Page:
Winter in the Subtropics
In the depths of a July winter here in Brisbane, Queensland, I am sitting with a cold nose and knees, contemplating warmer weather. Our winters probably seems mild to those countries with ice and snow. We have misty mornings then clear blue skies and by lunchtime some clothing layers can be removed for a couple of hours before the cold creeps in again.
The issue is home heating. Of course, I am not talking about the hermetically sealed grey boxes of the millennium. This older house is built like thousands of others—for the heat. We don’t have a fireplace, we don’t have insulation, we don’t have ducted heating, but we do have reverse cycle air-conditioning. Problem is the unit swirls the air around at the edges so it never feels warm enough.
Brrr! This is where an old three-bar radiator and a portable column oil heater come in handy for three months of the year.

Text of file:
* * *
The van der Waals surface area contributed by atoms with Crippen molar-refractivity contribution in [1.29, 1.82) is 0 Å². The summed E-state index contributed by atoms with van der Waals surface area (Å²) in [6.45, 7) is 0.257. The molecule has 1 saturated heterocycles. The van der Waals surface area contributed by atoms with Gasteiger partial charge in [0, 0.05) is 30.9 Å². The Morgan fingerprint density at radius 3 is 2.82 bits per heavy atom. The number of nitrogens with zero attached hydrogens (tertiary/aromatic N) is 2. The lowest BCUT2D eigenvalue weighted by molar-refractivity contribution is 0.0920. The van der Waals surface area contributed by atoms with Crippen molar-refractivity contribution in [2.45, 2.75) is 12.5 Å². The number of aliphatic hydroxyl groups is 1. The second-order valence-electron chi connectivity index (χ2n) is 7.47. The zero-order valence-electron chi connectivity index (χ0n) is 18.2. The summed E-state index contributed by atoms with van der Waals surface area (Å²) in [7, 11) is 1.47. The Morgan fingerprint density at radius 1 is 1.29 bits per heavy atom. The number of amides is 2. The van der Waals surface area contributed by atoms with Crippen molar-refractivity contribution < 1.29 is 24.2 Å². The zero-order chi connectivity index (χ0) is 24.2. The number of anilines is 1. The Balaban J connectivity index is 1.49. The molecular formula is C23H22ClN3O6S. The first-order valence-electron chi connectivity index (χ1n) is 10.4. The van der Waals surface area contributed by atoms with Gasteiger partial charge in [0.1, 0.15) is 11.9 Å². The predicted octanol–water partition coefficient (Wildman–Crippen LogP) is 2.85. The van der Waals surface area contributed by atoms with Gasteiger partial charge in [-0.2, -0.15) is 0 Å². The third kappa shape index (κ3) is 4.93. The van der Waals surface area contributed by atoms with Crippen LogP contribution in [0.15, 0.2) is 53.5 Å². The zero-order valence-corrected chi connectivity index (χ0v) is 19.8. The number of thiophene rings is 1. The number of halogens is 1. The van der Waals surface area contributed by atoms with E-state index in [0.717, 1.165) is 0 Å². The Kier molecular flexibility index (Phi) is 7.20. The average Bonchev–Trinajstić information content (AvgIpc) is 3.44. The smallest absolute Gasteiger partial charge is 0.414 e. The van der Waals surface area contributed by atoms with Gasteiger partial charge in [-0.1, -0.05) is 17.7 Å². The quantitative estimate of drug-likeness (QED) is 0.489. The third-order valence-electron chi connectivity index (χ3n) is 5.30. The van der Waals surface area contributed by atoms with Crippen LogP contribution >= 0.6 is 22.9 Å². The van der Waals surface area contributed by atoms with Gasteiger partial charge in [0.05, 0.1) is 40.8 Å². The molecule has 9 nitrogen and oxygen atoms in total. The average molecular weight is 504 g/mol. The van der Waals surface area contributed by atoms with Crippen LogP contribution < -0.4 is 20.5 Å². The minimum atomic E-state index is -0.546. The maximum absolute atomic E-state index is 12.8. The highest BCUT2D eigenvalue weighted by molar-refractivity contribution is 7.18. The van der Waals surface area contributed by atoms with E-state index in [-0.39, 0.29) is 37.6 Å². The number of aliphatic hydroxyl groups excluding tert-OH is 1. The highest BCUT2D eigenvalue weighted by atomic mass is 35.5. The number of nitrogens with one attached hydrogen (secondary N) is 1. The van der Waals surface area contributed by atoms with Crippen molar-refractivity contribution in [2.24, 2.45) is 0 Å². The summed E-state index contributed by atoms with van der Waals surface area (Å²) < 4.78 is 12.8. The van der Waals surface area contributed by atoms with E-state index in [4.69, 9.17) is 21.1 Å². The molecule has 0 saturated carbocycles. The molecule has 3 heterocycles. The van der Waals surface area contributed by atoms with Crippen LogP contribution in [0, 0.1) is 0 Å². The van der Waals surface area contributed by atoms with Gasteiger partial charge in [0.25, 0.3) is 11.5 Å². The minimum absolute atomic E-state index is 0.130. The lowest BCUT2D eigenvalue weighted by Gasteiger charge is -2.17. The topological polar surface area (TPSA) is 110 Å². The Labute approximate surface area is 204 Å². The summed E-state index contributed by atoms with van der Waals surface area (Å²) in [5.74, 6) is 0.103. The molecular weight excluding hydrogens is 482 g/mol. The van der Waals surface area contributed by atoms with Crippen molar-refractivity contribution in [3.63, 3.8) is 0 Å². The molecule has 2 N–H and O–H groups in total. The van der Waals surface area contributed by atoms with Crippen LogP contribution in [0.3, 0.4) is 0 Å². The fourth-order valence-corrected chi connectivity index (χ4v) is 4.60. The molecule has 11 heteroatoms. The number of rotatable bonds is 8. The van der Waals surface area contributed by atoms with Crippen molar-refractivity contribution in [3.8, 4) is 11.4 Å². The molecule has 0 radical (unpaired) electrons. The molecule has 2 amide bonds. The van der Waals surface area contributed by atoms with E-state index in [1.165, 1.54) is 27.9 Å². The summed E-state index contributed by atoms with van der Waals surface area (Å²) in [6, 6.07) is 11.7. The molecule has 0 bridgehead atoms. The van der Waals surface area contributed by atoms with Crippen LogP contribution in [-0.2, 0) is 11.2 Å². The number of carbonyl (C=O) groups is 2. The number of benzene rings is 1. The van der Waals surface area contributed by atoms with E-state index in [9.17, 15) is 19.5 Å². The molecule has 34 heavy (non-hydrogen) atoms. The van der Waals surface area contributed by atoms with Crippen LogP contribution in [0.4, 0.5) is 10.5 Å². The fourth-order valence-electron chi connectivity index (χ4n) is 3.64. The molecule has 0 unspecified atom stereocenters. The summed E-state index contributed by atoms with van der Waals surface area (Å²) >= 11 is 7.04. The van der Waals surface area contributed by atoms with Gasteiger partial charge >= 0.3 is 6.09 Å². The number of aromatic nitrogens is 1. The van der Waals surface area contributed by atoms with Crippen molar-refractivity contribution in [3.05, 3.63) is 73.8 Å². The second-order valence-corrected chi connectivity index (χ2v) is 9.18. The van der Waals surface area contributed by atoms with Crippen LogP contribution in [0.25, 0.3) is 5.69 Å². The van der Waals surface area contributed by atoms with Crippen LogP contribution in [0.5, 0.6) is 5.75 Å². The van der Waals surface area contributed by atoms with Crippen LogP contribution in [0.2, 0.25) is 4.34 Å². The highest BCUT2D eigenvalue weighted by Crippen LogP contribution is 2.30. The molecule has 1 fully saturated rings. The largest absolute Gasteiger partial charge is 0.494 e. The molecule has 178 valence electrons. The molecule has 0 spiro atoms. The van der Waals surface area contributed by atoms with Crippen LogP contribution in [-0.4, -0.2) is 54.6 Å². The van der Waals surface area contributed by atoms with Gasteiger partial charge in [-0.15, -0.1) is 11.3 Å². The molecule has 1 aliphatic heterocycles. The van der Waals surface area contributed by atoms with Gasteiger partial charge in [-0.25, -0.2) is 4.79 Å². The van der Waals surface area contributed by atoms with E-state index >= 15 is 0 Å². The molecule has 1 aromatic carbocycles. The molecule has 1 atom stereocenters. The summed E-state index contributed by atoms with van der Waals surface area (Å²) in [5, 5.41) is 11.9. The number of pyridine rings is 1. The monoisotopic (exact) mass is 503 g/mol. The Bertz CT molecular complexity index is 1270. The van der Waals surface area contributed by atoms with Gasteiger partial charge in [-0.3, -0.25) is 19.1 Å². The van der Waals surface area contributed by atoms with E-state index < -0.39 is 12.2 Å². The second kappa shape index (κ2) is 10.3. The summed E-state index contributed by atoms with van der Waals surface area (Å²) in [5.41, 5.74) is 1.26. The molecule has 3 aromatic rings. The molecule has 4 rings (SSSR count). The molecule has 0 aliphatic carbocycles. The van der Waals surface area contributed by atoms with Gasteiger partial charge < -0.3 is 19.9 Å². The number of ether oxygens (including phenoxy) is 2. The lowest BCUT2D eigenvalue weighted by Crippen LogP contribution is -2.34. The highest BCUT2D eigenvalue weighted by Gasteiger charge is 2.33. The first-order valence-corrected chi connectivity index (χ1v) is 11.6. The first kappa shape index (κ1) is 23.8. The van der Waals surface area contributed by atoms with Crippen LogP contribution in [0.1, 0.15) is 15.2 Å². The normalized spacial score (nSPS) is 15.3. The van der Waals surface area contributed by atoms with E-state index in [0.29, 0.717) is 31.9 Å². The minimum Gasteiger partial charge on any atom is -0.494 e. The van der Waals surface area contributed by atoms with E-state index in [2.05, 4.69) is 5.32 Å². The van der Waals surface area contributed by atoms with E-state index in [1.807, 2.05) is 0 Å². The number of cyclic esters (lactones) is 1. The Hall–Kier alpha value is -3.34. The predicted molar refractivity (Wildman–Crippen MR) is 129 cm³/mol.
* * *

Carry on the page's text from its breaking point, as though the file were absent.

So saying, we human beings are a contrary lot—I enjoy the wintertime.
Winter is more conducive to a brisk walk before settling down to writing. Cold weather calls for cosy pursuits. In a hot, humid summer, it’s more a case of lying around gasping after foolishly thinking some physical exercise like gardening was a good idea. The lush, rampant growth of a subtropical summer is a sight to behold but right now the garden lacks happy vegetation; the leaves are brown, the grass is sparse, the earth is hard and dry.
This morning the temperature is currently 8 degrees Celsius, the sun is shining but the air is freezing. Well, maybe not. We don’t really do freezing, more on the chilly side. I am going to make a hot beverage and pull on an extra pair of socks.
♥ Gretchen Bernet-Ward
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